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The incidents of laser hazards in aviation continue to climb and many eye specialists have no idea how to deal with the problem, delegates were told at the 58th annual Business Aviation Safety Seminar in Montreal in April. It was the first time the seminar was held outside the U.S.

July 10, 2013  By Brian Dunn

The incidents of laser hazards in aviation continue to climb and many eye specialists have no idea how to deal with the problem, delegates were told at the 58th annual Business Aviation Safety Seminar in Montreal in April. It was the first time the seminar was held outside the U.S.

“For pilots, the dangers from exposure to lasers in the aviation environment are threefold. First, the visual effects of lasers may compromise aviation safety, particularly at critical phases of flight. Second, the laser may cause temporary or permanent physical damage to the eyes. Finally, laser exposures may result in psychological trauma with residual effects,” explained Quay Snyder, MD, president/CEO, Aviation Medicine Advisory Service of the National Business Aviation Association.

The number of aviation laser events in the U.S. increased 13-fold from 283 in 2005 to 3,591 in 2011, although the Federal Aviation Administration reported 3,482 events last year, the first decline since statistics were collected, Snyder noted.

“Great Britain, Canada and Australia report similar rises in aircraft being accidentally struck or intentionally targeted by ground-based lasers, usually handheld. Per capita and aircraft flights, these countries have higher rates than the U.S.” he said.


The trend may be declining in the U.S. due to increased awareness of the potentially severe risks posed by these events, Snyder added. Washington recently increased the penalties for striking an aircraft with a laser. In 2012, President Obama signed a law subjecting those who knowingly aim a laser pointer at an aircraft to $11,000 in fines and up to five years in prison for each event.

“The media has increased coverage of both aircraft struck by lasers and prosecutions of offenders, increasing public awareness of the problem. Other countries are also taking steps to increase the civil and criminal penalties for interfering with a flight crew by use of laser illumination,” said Snyder.

Laser characteristics include power output, wavelength, divergence of the laser and pulse versus continuous laser, with pulse being the most dangerous. There are five classes of lasers with the lowest being Class 1 of less than 0.5 milliwatts of power used in CD and DVD players to read encoded data and Class 2 lasers (0.5-1.0 mw of power) used in store barcode scanners that do not cause eye damage if used as intended.

Class 3b and Class 4 lasers (greater than 500 mw of power) have the potential to cause permanent eye damage and are used for industrial purposes, for weapon targeting by the military and for light shows. Lasers having 1,000 mw of power can be purchased on the Internet for $300, Snyder pointed out. A 500 mW laser will cause damage at 10 times the distance of a 5 mW laser. And green lasers are brighter than red ones.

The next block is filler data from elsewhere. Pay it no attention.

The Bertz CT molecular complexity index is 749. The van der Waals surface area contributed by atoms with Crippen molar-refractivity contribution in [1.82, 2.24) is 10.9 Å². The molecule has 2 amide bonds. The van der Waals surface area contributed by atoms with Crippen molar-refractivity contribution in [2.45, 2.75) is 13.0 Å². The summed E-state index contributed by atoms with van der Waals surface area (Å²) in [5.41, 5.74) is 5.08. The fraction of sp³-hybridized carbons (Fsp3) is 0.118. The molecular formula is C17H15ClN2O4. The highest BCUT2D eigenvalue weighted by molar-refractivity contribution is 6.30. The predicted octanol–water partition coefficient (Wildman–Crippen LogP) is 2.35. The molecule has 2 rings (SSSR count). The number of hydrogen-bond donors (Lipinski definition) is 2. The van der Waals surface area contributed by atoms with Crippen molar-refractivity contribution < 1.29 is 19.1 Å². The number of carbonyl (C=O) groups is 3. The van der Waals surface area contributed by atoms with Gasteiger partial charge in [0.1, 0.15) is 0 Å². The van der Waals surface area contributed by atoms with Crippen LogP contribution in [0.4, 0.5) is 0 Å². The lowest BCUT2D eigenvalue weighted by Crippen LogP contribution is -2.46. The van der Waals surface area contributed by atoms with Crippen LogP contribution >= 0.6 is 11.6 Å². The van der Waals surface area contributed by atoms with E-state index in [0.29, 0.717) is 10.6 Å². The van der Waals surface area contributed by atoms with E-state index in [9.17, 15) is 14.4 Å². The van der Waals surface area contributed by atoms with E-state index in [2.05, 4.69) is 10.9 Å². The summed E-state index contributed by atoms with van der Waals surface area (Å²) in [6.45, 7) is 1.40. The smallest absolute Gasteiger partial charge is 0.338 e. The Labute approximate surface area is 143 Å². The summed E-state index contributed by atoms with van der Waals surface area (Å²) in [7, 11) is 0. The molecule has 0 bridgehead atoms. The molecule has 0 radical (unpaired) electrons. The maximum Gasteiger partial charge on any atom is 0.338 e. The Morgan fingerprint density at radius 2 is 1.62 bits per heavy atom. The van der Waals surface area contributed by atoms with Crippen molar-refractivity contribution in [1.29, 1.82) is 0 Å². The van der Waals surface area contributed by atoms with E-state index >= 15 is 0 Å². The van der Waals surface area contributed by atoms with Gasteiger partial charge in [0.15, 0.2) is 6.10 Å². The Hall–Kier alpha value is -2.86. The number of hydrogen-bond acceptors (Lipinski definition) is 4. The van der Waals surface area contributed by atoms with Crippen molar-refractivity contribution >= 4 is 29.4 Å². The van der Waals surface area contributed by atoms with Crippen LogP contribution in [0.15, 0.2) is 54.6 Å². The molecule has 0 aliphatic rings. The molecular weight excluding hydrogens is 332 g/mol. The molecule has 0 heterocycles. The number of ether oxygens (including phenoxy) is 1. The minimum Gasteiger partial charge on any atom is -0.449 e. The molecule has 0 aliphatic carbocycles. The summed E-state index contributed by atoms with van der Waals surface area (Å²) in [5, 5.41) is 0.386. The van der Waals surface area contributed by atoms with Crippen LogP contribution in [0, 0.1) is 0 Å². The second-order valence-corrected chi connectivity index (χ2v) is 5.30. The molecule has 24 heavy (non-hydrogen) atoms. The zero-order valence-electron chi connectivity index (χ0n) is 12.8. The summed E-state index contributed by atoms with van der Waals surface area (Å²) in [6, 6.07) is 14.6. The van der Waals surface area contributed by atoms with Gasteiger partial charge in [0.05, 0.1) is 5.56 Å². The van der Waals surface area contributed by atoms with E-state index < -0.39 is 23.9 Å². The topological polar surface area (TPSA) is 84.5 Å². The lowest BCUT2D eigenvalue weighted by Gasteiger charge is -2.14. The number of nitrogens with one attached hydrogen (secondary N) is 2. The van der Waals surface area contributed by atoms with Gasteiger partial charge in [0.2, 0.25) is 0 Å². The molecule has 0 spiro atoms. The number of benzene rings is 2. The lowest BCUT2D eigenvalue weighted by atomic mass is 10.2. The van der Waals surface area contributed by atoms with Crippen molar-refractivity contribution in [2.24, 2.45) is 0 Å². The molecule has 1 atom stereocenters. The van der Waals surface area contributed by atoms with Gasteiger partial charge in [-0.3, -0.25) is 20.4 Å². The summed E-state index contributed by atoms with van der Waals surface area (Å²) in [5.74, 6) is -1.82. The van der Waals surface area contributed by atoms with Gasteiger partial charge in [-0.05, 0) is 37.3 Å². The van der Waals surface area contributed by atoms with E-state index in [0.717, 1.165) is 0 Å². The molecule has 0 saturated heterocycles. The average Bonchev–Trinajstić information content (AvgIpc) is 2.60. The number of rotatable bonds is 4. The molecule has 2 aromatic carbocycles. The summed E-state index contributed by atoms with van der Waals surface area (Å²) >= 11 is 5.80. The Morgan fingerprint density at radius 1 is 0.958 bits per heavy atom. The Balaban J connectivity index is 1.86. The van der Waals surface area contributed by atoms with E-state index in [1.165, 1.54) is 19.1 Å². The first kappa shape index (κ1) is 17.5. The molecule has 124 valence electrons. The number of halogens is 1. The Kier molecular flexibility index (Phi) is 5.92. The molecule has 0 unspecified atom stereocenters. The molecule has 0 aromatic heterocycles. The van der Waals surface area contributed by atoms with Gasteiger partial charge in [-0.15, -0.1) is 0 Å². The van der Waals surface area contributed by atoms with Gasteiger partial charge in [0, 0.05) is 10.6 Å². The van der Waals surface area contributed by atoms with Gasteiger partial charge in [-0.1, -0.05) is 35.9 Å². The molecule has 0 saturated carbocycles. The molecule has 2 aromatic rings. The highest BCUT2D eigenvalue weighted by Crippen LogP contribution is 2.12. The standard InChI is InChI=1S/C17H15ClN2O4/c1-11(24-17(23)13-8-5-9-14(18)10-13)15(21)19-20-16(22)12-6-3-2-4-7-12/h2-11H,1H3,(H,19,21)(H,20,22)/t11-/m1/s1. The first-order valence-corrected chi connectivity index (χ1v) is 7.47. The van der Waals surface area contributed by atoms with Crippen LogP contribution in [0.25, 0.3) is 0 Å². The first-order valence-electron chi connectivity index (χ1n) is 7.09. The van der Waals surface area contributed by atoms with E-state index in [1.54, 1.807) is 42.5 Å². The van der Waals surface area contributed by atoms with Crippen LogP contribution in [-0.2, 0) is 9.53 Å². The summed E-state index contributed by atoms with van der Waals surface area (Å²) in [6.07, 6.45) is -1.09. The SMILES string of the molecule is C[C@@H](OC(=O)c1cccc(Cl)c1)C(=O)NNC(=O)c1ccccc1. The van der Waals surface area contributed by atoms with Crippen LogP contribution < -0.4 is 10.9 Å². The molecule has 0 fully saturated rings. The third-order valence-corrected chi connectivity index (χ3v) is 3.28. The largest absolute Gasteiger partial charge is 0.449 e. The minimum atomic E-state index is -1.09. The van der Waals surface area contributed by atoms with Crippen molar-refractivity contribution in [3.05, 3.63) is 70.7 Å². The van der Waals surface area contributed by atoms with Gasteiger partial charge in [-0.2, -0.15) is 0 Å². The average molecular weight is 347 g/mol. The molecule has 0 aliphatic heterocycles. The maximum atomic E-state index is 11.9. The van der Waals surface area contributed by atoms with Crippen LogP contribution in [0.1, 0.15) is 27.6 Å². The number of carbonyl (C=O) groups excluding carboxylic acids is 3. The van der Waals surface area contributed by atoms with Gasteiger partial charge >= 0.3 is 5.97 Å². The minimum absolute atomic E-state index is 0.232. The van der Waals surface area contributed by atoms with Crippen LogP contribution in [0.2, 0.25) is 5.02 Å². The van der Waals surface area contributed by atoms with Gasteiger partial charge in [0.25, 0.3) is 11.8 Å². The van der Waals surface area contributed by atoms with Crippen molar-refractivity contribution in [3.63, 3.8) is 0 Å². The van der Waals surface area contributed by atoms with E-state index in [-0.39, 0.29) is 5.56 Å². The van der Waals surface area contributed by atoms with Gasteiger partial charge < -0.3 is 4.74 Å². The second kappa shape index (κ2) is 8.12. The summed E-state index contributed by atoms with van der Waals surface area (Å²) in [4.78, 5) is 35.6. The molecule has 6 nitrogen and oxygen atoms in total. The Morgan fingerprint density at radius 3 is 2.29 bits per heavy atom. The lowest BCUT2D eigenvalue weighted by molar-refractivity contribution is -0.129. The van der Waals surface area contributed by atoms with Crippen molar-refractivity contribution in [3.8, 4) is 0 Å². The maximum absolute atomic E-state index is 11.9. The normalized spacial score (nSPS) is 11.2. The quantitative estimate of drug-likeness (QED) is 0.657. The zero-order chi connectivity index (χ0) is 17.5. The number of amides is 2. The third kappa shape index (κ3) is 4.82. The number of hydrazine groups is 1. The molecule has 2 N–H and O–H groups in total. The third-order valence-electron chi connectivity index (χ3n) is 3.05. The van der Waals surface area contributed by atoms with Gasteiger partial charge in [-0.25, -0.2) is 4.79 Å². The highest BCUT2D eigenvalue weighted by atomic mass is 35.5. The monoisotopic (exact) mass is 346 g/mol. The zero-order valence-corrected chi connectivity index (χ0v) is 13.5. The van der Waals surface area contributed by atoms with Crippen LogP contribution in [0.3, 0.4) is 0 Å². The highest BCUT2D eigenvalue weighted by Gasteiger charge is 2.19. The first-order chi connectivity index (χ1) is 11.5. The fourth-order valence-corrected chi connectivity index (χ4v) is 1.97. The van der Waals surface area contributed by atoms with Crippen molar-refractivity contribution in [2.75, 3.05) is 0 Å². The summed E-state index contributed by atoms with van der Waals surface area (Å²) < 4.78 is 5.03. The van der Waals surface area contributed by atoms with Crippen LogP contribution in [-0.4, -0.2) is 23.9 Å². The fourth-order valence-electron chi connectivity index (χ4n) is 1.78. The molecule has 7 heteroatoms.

Laser employment factors include direct versus indirect illumination, daytime versus nighttime, distance to an aircraft and phase of flight. A high-risk environment would be a slow moving aircraft close to the ground on a predictable flight path at night under visual flight rules where the aircraft is being intentionally targeted.

Some protective measures can be taken, according to Snyder, including crew training and reaction, the use of glare shields/light blockers, public education and increased legislation and enforcement. Snyder also recommended pilots turn up the cockpit lights, turn their head away from a laser and keep the head down, perform a go-around and declare an emergency. He said they should then, report the incident to authorities and warn other pilots. In addition, pilots should avoid rubbing their eyes, which can result in an abrasion that may be painful.

“Sometimes ATC will change runways to avoid laser incidents,” Snyder added. In terms of laser effects and eye injuries, he said permanent eye damage is very rare and usually requires no evaluation or treatment. But pilots are likely to suffer psychological effects and it may compromise the safety of an aircraft.

But pilots, air-traffic controllers or flight crew members who have been exposed to a laser beam should see an eye specialist if they experience swelling, pain, itching, watering, discharge, dryness or redness of the eye. Visual disturbance such as blurring, black spot, trouble reading, loss of peripheral vision, poor night vision and sensitivity to light are also warning signs. These symptoms may not appear until hours after the incident and may not be related directly to laser exposure, but could reflect other eye issues perhaps not previously noticed.